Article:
State Legislative Affairs
Economic nexus comes into play again. Michigan signs into law SB 650 which defines nexus for a financial institution as any of the following: (i) physical presence, (ii) Michigan source receipts of at least $350,000 or (iii) has an ownership interest in a flow through entity.
Judicial and Administrative Decisions and Pleadings
A coalition of public school districts in Texas files suit against the State of Texas on constitutional grounds, arguing that the state tax system funding public schools is unfair, and does not provide the schools with sufficient funding to provide a free education to students.
In another school funding case, a federal district court rules against Lynch, who argued that Alabama’s property tax rates, among the lowest in the country, violate the Civil Rights Act of 1964 and the Equal Protection Clause of the Fourteenth Amendment. How? The tax scheme limits the ability of rural counties to tax wealthy white landowners. The opinion is looooong - really long. In the end, the court focused on its view that the tax structure was based on economics, not race, and therefore passed muster under the rational basis standard.
On further thought … Washington Court of Appeals reverses its decision on remand and finds that a hospital was not entitled to an exemption for amounts collected and paid to a third-party service provider. In its initial decision, the Court of Appeals determined that the payments did not qualify as gross income subject to business and occupation (B&O) tax. But the Supreme Court reversed the Court of Appeals’ ruling in Washington Imaging Services, LLC v. Wash. Dept. of Rev., 252 P3d 885 (Wash. 2011). Because there was no independent obligation for its patients to pay the third-party service provider for services rendered, the hospital did not make payments on behalf of its patients as their agent, the payments made constituted gross income. The exemption under Wash. Admin. Code § 458-20-111 did not apply as they payments were not customary reimbursements or advances made in the ordinary course of business.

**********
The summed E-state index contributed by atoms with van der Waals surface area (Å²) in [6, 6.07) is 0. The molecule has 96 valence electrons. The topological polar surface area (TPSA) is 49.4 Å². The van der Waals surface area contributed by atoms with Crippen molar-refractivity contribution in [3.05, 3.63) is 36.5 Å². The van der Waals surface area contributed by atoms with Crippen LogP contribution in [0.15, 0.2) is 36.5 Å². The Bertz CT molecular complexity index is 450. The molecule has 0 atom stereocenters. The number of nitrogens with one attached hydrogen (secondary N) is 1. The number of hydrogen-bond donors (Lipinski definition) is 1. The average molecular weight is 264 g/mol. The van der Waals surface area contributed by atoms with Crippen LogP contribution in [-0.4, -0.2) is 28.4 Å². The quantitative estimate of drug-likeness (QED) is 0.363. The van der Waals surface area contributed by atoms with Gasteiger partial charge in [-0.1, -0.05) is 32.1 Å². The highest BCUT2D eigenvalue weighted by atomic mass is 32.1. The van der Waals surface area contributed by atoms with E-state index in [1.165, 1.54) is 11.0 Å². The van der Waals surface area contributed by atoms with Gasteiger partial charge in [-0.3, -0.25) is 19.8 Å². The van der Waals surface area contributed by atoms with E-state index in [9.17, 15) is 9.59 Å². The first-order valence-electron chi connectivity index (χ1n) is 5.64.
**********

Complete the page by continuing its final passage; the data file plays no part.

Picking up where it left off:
NY Division of Tax Appeals rules against the estimated assessment made by an auditor for sales tax. While the taxpayer lacked the records necessary to avoid an estimated audit, the auditor made assumptions not based on reality, used information limited to only one quarter and extrapolated over a multi-year period. Thus the assessment was arbitrary.
Illinois Court of Appeals affirms decision to use income valuation approach because the sales comparison method provided unreliable. The government had used comparisons that included sales resulting from Department of Justice divestiture orders. Such sales necessarily are not defined as arm’s length transactions.
The Texas Court of Appeals for the 14th District (Houston) rules that Hotels.com and other similar online companies need not remit occupancy tax on the full amount received by online customers for the purchase of hotel space through the web site. Rather, the hotel occupancy tax is levied solely on the amount received by the hotel.